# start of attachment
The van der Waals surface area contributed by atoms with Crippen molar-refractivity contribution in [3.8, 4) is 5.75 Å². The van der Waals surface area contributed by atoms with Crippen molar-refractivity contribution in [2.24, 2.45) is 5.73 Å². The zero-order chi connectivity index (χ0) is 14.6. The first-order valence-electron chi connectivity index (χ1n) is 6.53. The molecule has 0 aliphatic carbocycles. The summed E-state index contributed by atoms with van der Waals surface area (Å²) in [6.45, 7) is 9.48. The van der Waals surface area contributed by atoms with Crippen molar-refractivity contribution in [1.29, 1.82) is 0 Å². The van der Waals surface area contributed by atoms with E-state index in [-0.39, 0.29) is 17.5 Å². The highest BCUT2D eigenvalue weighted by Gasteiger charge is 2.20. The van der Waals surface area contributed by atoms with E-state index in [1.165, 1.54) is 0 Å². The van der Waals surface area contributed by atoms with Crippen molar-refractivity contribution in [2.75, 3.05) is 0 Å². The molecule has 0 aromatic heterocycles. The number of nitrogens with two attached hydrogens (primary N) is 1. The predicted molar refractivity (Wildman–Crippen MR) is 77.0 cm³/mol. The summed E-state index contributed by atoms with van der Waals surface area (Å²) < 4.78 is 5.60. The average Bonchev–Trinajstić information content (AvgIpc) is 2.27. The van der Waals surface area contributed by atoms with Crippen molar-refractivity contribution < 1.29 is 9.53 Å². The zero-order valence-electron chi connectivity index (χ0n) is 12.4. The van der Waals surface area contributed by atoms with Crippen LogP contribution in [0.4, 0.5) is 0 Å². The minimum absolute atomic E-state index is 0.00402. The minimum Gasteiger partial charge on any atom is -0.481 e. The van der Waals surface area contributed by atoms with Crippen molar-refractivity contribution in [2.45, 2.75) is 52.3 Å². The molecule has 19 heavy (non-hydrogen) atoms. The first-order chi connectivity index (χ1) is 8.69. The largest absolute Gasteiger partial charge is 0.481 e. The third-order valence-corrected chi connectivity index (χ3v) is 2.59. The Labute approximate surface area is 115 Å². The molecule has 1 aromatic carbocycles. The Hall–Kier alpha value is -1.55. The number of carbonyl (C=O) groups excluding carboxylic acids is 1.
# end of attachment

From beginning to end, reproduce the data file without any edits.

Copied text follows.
The van der Waals surface area contributed by atoms with Crippen molar-refractivity contribution in [3.8, 4) is 5.75 Å². The van der Waals surface area contributed by atoms with Crippen molar-refractivity contribution in [2.24, 2.45) is 5.73 Å². The zero-order chi connectivity index (χ0) is 14.6. The first-order valence-electron chi connectivity index (χ1n) is 6.53. The molecule has 0 aliphatic carbocycles. The summed E-state index contributed by atoms with van der Waals surface area (Å²) in [6.45, 7) is 9.48. The van der Waals surface area contributed by atoms with Crippen molar-refractivity contribution in [1.29, 1.82) is 0 Å². The van der Waals surface area contributed by atoms with E-state index in [-0.39, 0.29) is 17.5 Å². The highest BCUT2D eigenvalue weighted by Gasteiger charge is 2.20. The van der Waals surface area contributed by atoms with E-state index in [1.165, 1.54) is 0 Å². The van der Waals surface area contributed by atoms with Crippen molar-refractivity contribution in [2.75, 3.05) is 0 Å². The molecule has 0 aromatic heterocycles. The number of nitrogens with two attached hydrogens (primary N) is 1. The predicted molar refractivity (Wildman–Crippen MR) is 77.0 cm³/mol. The summed E-state index contributed by atoms with van der Waals surface area (Å²) < 4.78 is 5.60. The average Bonchev–Trinajstić information content (AvgIpc) is 2.27. The van der Waals surface area contributed by atoms with Crippen molar-refractivity contribution < 1.29 is 9.53 Å². The zero-order valence-electron chi connectivity index (χ0n) is 12.4. The van der Waals surface area contributed by atoms with Crippen LogP contribution in [0.4, 0.5) is 0 Å². The minimum absolute atomic E-state index is 0.00402. The minimum Gasteiger partial charge on any atom is -0.481 e. The van der Waals surface area contributed by atoms with Crippen molar-refractivity contribution in [2.45, 2.75) is 52.3 Å². The molecule has 19 heavy (non-hydrogen) atoms. The first-order chi connectivity index (χ1) is 8.69. The largest absolute Gasteiger partial charge is 0.481 e. The third-order valence-corrected chi connectivity index (χ3v) is 2.59. The Labute approximate surface area is 115 Å². The molecule has 1 aromatic carbocycles. The Hall–Kier alpha value is -1.55. The number of carbonyl (C=O) groups excluding carboxylic acids is 1.